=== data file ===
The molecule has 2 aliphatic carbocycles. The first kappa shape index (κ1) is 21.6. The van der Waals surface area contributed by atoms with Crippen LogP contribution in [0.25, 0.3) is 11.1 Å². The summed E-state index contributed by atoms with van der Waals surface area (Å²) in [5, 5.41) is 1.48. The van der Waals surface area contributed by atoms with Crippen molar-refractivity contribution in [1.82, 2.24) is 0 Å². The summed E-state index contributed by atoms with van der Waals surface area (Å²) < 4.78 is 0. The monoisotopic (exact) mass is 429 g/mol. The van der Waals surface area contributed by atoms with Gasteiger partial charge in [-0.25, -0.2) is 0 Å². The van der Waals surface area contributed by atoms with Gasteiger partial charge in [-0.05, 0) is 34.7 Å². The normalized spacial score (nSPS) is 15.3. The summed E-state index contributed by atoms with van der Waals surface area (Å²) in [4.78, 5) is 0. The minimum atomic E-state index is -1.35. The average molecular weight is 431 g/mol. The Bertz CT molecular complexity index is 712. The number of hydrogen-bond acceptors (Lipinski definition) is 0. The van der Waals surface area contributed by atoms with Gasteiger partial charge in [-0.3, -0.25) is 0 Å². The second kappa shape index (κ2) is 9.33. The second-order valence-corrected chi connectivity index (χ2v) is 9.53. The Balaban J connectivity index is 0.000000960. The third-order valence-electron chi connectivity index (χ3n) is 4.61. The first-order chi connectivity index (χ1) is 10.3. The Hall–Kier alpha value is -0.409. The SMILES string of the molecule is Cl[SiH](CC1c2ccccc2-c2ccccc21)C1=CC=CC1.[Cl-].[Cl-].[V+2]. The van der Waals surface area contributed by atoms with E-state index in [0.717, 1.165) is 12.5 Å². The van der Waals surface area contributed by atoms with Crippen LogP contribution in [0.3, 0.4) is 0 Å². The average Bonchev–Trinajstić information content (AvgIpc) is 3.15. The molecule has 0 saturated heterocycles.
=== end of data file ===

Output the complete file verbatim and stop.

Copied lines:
The molecule has 2 aliphatic carbocycles. The first kappa shape index (κ1) is 21.6. The van der Waals surface area contributed by atoms with Crippen LogP contribution in [0.25, 0.3) is 11.1 Å². The summed E-state index contributed by atoms with van der Waals surface area (Å²) in [5, 5.41) is 1.48. The van der Waals surface area contributed by atoms with Crippen molar-refractivity contribution in [1.82, 2.24) is 0 Å². The summed E-state index contributed by atoms with van der Waals surface area (Å²) < 4.78 is 0. The monoisotopic (exact) mass is 429 g/mol. The van der Waals surface area contributed by atoms with Gasteiger partial charge in [-0.25, -0.2) is 0 Å². The van der Waals surface area contributed by atoms with Gasteiger partial charge in [-0.05, 0) is 34.7 Å². The normalized spacial score (nSPS) is 15.3. The summed E-state index contributed by atoms with van der Waals surface area (Å²) in [4.78, 5) is 0. The minimum atomic E-state index is -1.35. The average molecular weight is 431 g/mol. The Bertz CT molecular complexity index is 712. The number of hydrogen-bond acceptors (Lipinski definition) is 0. The van der Waals surface area contributed by atoms with Gasteiger partial charge in [-0.3, -0.25) is 0 Å². The second kappa shape index (κ2) is 9.33. The second-order valence-corrected chi connectivity index (χ2v) is 9.53. The Balaban J connectivity index is 0.000000960. The third-order valence-electron chi connectivity index (χ3n) is 4.61. The first-order chi connectivity index (χ1) is 10.3. The Hall–Kier alpha value is -0.409. The SMILES string of the molecule is Cl[SiH](CC1c2ccccc2-c2ccccc21)C1=CC=CC1.[Cl-].[Cl-].[V+2]. The van der Waals surface area contributed by atoms with E-state index in [0.717, 1.165) is 12.5 Å². The van der Waals surface area contributed by atoms with Crippen LogP contribution in [0.3, 0.4) is 0 Å². The average Bonchev–Trinajstić information content (AvgIpc) is 3.15. The molecule has 0 saturated heterocycles.